Implementation: The EV Roadmap has been divided into four phases of implementation; Phase 1, the Checklist and Recommendations for Quick Wins, was completed in August last year. Phase 2, which is being carried out now, comprises pilot demonstration projects with Proton, Nissan and Mitsubishi.

Phase 3, slated for next year, will see the completion of the detailed roadmap, and Phase 4 will see the Roadmap’s action plans executed with the goal of achieving the 10 per cent electric vehicle target.

Regulatory framework that will allow electric cars to be driven on Malaysian roads is already in place. Currently, as pilot tests on electric busses are already being carried out, the regulatory framework to enable these public transportation vehicles to operate in Malaysian is being developed.

“One of the most important factors that will enable smooth implementation is putting in place proper infrastructure, especially for charging electric vehicles,” says Ahmad. “The charging infrastructure is foreseen to be a mix of normal chargers, fast chargers, and battery swapping, situated at public locations, homes, office buildings and commercial centres.”

Though studies in other countries have indicated that the utilisation of public charging infrastructure low, it is still necessary to develop a highly visible charging infrastructure so as to alleviate the fear of range anxiety in potential electric vehicle users, he reveals.

There will, of course, be a requirement for this infrastructure to meet certain quality standards. A Standards Working Group focusing on electric vehicle charging has already been set up, and several internationally accepted standards are being reviewed for adoption.

The standards will be based on relevant IEC standards, reveals Ahmad. They will be implemented and enforced by local authorities or municipalities as well as relevant commissions. The IEC – International Electrotechnical Commissions – is the standards organisation for all areas of electrotechnology.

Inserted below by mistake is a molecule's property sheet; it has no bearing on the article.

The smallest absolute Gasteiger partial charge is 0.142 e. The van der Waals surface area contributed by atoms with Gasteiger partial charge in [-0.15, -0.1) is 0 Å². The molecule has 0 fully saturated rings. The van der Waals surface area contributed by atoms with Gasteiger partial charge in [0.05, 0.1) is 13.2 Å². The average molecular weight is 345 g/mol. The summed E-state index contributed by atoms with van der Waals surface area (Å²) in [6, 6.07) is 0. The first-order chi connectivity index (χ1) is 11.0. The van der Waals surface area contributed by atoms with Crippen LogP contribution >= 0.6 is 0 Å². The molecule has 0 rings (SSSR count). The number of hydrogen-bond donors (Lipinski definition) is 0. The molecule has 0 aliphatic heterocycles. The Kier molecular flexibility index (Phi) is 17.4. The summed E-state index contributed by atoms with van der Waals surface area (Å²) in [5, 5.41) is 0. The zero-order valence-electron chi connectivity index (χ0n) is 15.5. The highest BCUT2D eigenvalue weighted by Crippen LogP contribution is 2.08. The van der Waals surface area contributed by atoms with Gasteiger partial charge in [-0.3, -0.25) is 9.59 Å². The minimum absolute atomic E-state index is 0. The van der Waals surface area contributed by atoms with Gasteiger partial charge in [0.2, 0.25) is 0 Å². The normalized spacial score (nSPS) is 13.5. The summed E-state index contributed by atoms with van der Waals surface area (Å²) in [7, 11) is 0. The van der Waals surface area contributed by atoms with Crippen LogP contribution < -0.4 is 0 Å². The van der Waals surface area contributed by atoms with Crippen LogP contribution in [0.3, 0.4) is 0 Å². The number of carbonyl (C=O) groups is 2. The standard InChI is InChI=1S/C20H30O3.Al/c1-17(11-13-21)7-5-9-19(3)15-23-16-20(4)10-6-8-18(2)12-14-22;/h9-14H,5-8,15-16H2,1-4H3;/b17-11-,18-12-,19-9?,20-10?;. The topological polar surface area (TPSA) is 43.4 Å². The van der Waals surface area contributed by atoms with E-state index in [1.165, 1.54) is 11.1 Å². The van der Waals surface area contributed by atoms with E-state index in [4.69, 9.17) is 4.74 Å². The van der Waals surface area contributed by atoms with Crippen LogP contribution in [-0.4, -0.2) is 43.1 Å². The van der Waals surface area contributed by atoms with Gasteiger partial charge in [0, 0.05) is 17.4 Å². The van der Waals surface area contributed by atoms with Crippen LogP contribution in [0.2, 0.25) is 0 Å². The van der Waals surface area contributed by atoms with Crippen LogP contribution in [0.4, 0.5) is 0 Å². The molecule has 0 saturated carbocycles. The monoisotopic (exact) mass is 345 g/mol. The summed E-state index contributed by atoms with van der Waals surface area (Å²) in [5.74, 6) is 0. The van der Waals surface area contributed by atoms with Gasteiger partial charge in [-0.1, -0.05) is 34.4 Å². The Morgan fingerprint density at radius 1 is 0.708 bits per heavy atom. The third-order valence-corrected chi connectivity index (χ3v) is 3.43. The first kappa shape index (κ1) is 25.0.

Opening doors: All these plans need human capital to see them through. The EV Roadmap is certainly affording great opportunities to several local universities that actively support the industry.

Business opportunities are also rife in the green public transportation sector, from supplying the charging infrastructure hardware and providing charging services to developing new value added digital applications such as route planning, charging station booking, mapping solutions and more. The electric vehicle industry will inevitably spawn local spin-off industries such as motor and controller manufacturing, battery manufacturing, and battery storage energy solutions.

“Our economy is growing rapidly, and the government is continually supporting the growth of new businesses and incentives channelled through the Malaysian Investment Development Authority,” says Ahmad.

The transition into green transportation will not be a quick and easy one for Malaysia, especially taking into account the heavy fuel subsidy that the rakyat is used to; it seems that going green does not currently offer enough benefits for people to make the shift.

But as the fuel subsidy is phased out and the country slowly moves towards normalising the costs of energy, adopting green technology in all sectors will result in more monetary benefits, which will certainly turn the tide. The transition will then start to accelerate. It is only a matter of time before Malaysia’s economy completes its next cycle of evolution.

Read more: Green Technology: Accelerating a sustainable transportation system – Extras – New Straits Times http://www.nst.com.my/nation/extras/green-technology-accelerating-a-sustainable-transportation-system-1.108778#ixzz21e4diuFw